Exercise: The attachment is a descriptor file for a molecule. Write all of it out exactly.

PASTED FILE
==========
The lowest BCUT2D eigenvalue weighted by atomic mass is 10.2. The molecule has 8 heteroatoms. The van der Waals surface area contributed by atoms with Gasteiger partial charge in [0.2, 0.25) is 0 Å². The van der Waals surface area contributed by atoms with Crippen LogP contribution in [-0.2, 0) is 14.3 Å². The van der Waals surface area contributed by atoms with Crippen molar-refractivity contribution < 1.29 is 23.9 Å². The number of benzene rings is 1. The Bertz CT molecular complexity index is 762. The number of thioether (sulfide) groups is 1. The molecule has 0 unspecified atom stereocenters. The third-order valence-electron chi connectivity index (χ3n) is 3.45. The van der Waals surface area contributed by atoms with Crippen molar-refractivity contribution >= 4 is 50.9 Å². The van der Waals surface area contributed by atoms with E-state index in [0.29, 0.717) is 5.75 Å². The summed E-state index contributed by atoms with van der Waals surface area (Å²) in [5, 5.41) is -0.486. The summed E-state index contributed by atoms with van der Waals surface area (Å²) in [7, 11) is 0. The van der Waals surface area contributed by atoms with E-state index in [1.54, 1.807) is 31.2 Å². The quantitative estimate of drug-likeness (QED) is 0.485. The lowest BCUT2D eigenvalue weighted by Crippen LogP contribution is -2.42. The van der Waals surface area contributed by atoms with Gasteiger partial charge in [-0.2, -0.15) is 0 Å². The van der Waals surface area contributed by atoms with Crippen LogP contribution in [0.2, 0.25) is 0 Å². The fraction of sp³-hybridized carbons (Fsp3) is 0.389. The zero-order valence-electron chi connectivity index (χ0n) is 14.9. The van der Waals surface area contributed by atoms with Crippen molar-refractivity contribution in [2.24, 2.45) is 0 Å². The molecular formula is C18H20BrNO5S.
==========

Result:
The lowest BCUT2D eigenvalue weighted by atomic mass is 10.2. The molecule has 8 heteroatoms. The van der Waals surface area contributed by atoms with Gasteiger partial charge in [0.2, 0.25) is 0 Å². The van der Waals surface area contributed by atoms with Crippen LogP contribution in [-0.2, 0) is 14.3 Å². The van der Waals surface area contributed by atoms with Crippen molar-refractivity contribution < 1.29 is 23.9 Å². The number of benzene rings is 1. The Bertz CT molecular complexity index is 762. The number of thioether (sulfide) groups is 1. The molecule has 0 unspecified atom stereocenters. The third-order valence-electron chi connectivity index (χ3n) is 3.45. The van der Waals surface area contributed by atoms with Crippen molar-refractivity contribution >= 4 is 50.9 Å². The van der Waals surface area contributed by atoms with E-state index in [0.29, 0.717) is 5.75 Å². The summed E-state index contributed by atoms with van der Waals surface area (Å²) in [5, 5.41) is -0.486. The summed E-state index contributed by atoms with van der Waals surface area (Å²) in [7, 11) is 0. The van der Waals surface area contributed by atoms with E-state index in [1.54, 1.807) is 31.2 Å². The quantitative estimate of drug-likeness (QED) is 0.485. The lowest BCUT2D eigenvalue weighted by Crippen LogP contribution is -2.42. The van der Waals surface area contributed by atoms with Gasteiger partial charge in [-0.2, -0.15) is 0 Å². The van der Waals surface area contributed by atoms with Crippen LogP contribution in [0.2, 0.25) is 0 Å². The fraction of sp³-hybridized carbons (Fsp3) is 0.389. The zero-order valence-electron chi connectivity index (χ0n) is 14.9. The van der Waals surface area contributed by atoms with Crippen molar-refractivity contribution in [2.24, 2.45) is 0 Å². The molecular formula is C18H20BrNO5S.